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Interview - Azorius Spirits, the dominating deck in Pioneer Royale!

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In this article, I present an in-depth interview with Bandit Keith, a player that has been accumulating multiple victories in Pioneer Royale, in which Keith was the champion three times!

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revised by Tabata Marques

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We are in October, and Halloween is coming . Maybe the spirits are getting more agitated lately? Or is it simply skill and a bit of luck that are causing this tribal to become dominant in Pioneer Royale?

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Bandit Keith is a player who is always present in the Pioneer Royale weekly tournaments, always playing as UW Spirits. He is making quite a name for himself after winning the tournament three times just on this first season, besides being part of the Top8 multiple times. It is almost expected that, if you are part of the Top8 while playing our Pioneer series, you will run into him.


He accepted an invitation to tell us a bit more about himself and his playstyle. Let's check it out! :)

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1 – So, Bandit Keith! You are achieving quite a name for yourself in our community after being the king/queen of Pioneer Royale three times, in addition to reaching Top2 multiple times. What can you tell us about the man/woman behind the mask? Who are you? =)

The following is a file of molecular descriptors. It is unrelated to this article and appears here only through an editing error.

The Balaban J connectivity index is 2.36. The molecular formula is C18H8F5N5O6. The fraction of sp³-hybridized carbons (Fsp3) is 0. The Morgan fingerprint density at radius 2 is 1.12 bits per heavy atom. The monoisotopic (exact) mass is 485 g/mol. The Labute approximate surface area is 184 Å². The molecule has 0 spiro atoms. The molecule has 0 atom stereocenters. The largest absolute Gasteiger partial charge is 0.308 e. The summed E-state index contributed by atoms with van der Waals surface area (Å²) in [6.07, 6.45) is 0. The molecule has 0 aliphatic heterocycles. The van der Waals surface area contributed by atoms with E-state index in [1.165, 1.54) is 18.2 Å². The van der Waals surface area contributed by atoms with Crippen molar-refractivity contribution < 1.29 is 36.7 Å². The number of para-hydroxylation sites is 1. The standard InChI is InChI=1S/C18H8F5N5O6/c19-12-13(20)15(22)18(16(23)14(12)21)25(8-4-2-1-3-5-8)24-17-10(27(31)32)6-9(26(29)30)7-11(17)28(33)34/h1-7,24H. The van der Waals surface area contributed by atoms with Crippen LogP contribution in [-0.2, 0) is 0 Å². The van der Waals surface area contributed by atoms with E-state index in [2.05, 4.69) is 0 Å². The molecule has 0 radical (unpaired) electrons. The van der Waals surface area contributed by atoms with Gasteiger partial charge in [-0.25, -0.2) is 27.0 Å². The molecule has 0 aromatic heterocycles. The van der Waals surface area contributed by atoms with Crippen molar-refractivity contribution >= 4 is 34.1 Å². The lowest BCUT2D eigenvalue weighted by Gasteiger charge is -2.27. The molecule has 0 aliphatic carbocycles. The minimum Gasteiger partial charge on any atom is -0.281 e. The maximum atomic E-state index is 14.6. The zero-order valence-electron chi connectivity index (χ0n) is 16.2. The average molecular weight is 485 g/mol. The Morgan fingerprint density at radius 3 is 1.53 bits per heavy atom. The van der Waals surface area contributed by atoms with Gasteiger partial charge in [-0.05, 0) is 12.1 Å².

Keith: First of all I want to thank you and the entire Pioneer Royale / CardsRealm both for taking an interest in me, as well as appreciating and noticing me, and also making me feel welcome even though I am not Brazilian and do not speak Portuguese, so I cannot understand the match coverage or commentary. I am an American; 30 year old male, specifically from New York. Thusly, I would be a King, not a Queen (at least not yet, anyway)

I have been playing Magic since Urza's Saga / 6th edition. And by playing Magic, I mean, being a dumb kid, opening packs with my friends and trying to get Nightmare (which I know now as a junk rare), and I thought Elvish Piper was the best card ever (Can you imagine a 4 mana 1/1, with Lava Darts everywhere? It seems unfortunate that when a person learns how to play competitively and what decks are good/not good, it takes away some of the Magic from Magic. I miss the days of seeing big mana cards and saying "Wow! What a strong and cool card!" and getting excited instead of automatically throwing them to the junk bin). I have played on and off and quit for a while, and wasn't around for Lorwyn, Alara, Time Spiral, or the New Mirrodin block. I came back and continue to play for multiple reasons. The competitive element of winning and solving intellectual puzzles (by picking the right lines of play) gives me intellectual satisfaction, and the fantasy part of the game gives me emotional satisfaction.